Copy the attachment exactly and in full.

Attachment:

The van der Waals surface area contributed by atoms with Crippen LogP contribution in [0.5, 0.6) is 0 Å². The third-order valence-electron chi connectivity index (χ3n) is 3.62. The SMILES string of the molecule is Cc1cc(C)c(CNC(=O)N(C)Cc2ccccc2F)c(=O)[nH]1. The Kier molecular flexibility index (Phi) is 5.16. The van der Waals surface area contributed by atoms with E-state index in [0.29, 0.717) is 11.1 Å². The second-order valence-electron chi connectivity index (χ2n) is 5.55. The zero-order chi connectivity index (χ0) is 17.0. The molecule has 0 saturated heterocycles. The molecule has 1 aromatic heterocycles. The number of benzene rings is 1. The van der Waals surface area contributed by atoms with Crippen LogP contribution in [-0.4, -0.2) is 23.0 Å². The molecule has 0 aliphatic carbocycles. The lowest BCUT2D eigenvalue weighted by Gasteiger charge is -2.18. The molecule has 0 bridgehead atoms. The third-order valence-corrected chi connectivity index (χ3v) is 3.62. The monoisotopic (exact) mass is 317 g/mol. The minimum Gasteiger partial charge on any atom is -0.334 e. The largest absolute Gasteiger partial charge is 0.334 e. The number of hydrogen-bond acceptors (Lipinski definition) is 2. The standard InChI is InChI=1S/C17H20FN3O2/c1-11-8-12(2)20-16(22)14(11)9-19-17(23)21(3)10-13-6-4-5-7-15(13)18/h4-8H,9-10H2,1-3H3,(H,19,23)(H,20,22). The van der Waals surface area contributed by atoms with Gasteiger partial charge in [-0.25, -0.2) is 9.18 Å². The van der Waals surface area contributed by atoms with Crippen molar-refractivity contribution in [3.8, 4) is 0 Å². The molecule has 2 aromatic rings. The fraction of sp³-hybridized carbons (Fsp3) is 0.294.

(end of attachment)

The van der Waals surface area contributed by atoms with Crippen LogP contribution in [0.5, 0.6) is 0 Å². The third-order valence-electron chi connectivity index (χ3n) is 3.62. The SMILES string of the molecule is Cc1cc(C)c(CNC(=O)N(C)Cc2ccccc2F)c(=O)[nH]1. The Kier molecular flexibility index (Phi) is 5.16. The van der Waals surface area contributed by atoms with E-state index in [0.29, 0.717) is 11.1 Å². The second-order valence-electron chi connectivity index (χ2n) is 5.55. The zero-order chi connectivity index (χ0) is 17.0. The molecule has 0 saturated heterocycles. The molecule has 1 aromatic heterocycles. The number of benzene rings is 1. The van der Waals surface area contributed by atoms with Crippen LogP contribution in [-0.4, -0.2) is 23.0 Å². The molecule has 0 aliphatic carbocycles. The lowest BCUT2D eigenvalue weighted by Gasteiger charge is -2.18. The molecule has 0 bridgehead atoms. The third-order valence-corrected chi connectivity index (χ3v) is 3.62. The monoisotopic (exact) mass is 317 g/mol. The minimum Gasteiger partial charge on any atom is -0.334 e. The largest absolute Gasteiger partial charge is 0.334 e. The number of hydrogen-bond acceptors (Lipinski definition) is 2. The standard InChI is InChI=1S/C17H20FN3O2/c1-11-8-12(2)20-16(22)14(11)9-19-17(23)21(3)10-13-6-4-5-7-15(13)18/h4-8H,9-10H2,1-3H3,(H,19,23)(H,20,22). The van der Waals surface area contributed by atoms with Gasteiger partial charge in [-0.25, -0.2) is 9.18 Å². The van der Waals surface area contributed by atoms with Crippen molar-refractivity contribution in [3.8, 4) is 0 Å². The molecule has 2 aromatic rings. The fraction of sp³-hybridized carbons (Fsp3) is 0.294.